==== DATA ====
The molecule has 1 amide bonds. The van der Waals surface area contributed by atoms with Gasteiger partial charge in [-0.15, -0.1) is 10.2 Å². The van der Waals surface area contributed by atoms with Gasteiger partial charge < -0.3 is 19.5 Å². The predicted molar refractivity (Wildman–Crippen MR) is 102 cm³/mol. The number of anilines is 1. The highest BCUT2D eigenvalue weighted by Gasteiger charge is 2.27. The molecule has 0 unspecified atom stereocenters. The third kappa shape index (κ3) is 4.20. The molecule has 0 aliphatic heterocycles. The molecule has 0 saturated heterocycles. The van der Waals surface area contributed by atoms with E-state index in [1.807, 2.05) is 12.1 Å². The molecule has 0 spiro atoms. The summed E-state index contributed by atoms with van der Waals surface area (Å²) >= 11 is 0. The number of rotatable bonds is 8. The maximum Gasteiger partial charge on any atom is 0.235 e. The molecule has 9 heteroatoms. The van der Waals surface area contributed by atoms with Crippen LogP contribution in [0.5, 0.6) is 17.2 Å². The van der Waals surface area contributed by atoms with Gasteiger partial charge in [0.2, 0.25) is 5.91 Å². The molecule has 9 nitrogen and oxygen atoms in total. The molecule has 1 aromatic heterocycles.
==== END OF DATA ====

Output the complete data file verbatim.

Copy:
The molecule has 1 amide bonds. The van der Waals surface area contributed by atoms with Gasteiger partial charge in [-0.15, -0.1) is 10.2 Å². The van der Waals surface area contributed by atoms with Gasteiger partial charge < -0.3 is 19.5 Å². The predicted molar refractivity (Wildman–Crippen MR) is 102 cm³/mol. The number of anilines is 1. The highest BCUT2D eigenvalue weighted by Gasteiger charge is 2.27. The molecule has 0 unspecified atom stereocenters. The third kappa shape index (κ3) is 4.20. The molecule has 0 aliphatic heterocycles. The molecule has 0 saturated heterocycles. The van der Waals surface area contributed by atoms with E-state index in [1.807, 2.05) is 12.1 Å². The molecule has 0 spiro atoms. The summed E-state index contributed by atoms with van der Waals surface area (Å²) >= 11 is 0. The number of rotatable bonds is 8. The maximum Gasteiger partial charge on any atom is 0.235 e. The molecule has 9 heteroatoms. The van der Waals surface area contributed by atoms with Crippen LogP contribution in [0.5, 0.6) is 17.2 Å². The van der Waals surface area contributed by atoms with Gasteiger partial charge in [0.2, 0.25) is 5.91 Å². The molecule has 9 nitrogen and oxygen atoms in total. The molecule has 1 aromatic heterocycles.